We stayed one night in Yellow Springs, Ohio where Debbie and Steve, our traveling companions, would stay for a visit with their friend. Getting to Kansas City from Ohio should have been pretty easy. It was only about 9 hours away, though we knew it would take longer because of having to stop more often with a small child. We left bright and early, anxious to visit our dear friend but just as glad to leave our annoying traveling companions behind. The plan was to stay with Brian for a week then travel on to our final destination. We didn’t realize that there is a Kansas City in two states. The Missouri River separates the two states and Kansas City straddles Missouri and Kansas. We stopped off briefly in St. Louis to see the big archway to the west because we weren’t going to miss any of the sights along the way. We had a car this time and could go wherever we wanted. The Arch is “the nation’s tallest monument, soaring 630 feet above the Mississippi River, 886 tons of stainless steel welded into a seamless curve, assembled with such precision that if either leg had veered off by just one-sixty-fourth of an inch the two couldn’t have been joined in the middle. Completed 50 years ago this month, the Gateway Arch, the Midwest’s best-known monument, was hailed as linking ‘the rich heritage of yesterday with the richer future of tomorrow.” - Smithsonian Magazine October 2015
We had decided to take our time but were thrilled when we finally hit Kansas City, Missouri. Our thrill soon faded when we started asking for directions to Brian’s apartment. He was still working and wouldn’t answer his phone for a while. We figured we would find his place then explore the area on our own. Everyone we asked for directions told us the same thing, “Well … you can’t there from here.” We thought it was a joke played on tourists until a kind hippie told us that it was true. It was not easy to get from one part of the city to the other because they were actually two different cities. I think that’s changed now with both Kansas Cities being part of one big metropolitan area, but at that time, they were very separate.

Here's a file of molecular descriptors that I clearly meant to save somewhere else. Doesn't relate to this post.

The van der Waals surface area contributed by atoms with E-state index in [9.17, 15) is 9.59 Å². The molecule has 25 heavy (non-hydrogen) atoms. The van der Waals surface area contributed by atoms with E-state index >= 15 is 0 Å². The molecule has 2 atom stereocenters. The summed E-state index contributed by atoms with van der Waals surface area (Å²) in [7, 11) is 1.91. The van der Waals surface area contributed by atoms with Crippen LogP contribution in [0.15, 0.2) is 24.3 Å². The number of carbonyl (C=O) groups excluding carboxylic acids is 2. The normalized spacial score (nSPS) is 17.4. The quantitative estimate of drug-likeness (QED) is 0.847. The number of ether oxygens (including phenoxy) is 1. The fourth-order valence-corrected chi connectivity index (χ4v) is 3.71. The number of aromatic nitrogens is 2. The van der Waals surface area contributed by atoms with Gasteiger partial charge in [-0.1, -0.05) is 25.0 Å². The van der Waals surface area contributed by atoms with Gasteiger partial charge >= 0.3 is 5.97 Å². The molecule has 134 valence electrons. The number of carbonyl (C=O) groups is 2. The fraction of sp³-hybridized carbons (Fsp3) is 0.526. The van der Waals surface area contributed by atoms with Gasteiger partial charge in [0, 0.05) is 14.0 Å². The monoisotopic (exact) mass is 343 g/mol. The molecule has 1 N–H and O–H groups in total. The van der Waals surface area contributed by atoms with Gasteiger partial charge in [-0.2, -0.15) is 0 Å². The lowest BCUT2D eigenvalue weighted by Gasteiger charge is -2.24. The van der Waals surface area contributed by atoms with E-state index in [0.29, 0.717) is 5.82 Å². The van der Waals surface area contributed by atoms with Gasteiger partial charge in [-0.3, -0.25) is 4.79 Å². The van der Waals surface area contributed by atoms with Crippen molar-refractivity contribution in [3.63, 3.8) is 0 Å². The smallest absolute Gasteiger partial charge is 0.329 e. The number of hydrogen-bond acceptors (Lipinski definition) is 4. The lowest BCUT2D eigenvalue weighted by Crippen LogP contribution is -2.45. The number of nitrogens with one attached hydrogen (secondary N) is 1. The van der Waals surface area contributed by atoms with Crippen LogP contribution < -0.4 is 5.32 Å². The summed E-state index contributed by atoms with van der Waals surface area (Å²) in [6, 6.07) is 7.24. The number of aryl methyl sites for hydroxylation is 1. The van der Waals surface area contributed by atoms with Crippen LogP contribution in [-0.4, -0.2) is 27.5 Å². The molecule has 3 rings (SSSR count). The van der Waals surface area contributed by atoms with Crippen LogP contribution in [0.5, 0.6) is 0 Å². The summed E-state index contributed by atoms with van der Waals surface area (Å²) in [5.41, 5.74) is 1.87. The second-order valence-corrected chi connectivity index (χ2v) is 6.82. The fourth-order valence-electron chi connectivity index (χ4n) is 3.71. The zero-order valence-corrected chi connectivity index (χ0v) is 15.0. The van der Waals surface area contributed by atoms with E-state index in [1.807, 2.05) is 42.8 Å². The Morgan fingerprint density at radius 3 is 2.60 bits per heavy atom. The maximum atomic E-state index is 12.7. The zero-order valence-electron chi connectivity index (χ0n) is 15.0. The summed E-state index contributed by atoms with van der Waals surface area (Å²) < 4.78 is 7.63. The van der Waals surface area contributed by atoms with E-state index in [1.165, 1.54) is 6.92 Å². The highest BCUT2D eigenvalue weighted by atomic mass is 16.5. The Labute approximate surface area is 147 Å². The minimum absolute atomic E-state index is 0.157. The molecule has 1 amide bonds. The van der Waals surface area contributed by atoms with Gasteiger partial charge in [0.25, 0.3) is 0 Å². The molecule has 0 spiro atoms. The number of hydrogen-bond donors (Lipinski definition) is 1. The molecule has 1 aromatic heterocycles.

We headed out of Missouri and into Kansas. We had plenty of time on our hands, so we found a park. It was a busy park, so Paul pulled out his guitar and opened up the case. We may as well try to make some money while we were waiting. Another hippie came rushing up and told us that we’d better close the case because the mayor didn’t allow busking in his city and arrested all homeless people. He was very adamant about it and surmised that we might both end up in jail and have our daughter taken from us. It didn’t take any persuasion for us to pack it up. We certainly didn’t want to take that risk. Apparently, we could have gotten away with it in Missouri, but we weren’t going to make that confusing drive back and forth again, so we stayed put enjoying the park and nice weather and playing with our daughter. When it was finally time to connect with Brian, we couldn’t seem to find his place. We started asking for directions again only to hear the same old story we’d heard in Missouri. “Well, you can’t get there from here.” I think we drove around in circles more in both Kansas Cities than ever in my life. I swore I would never go back there.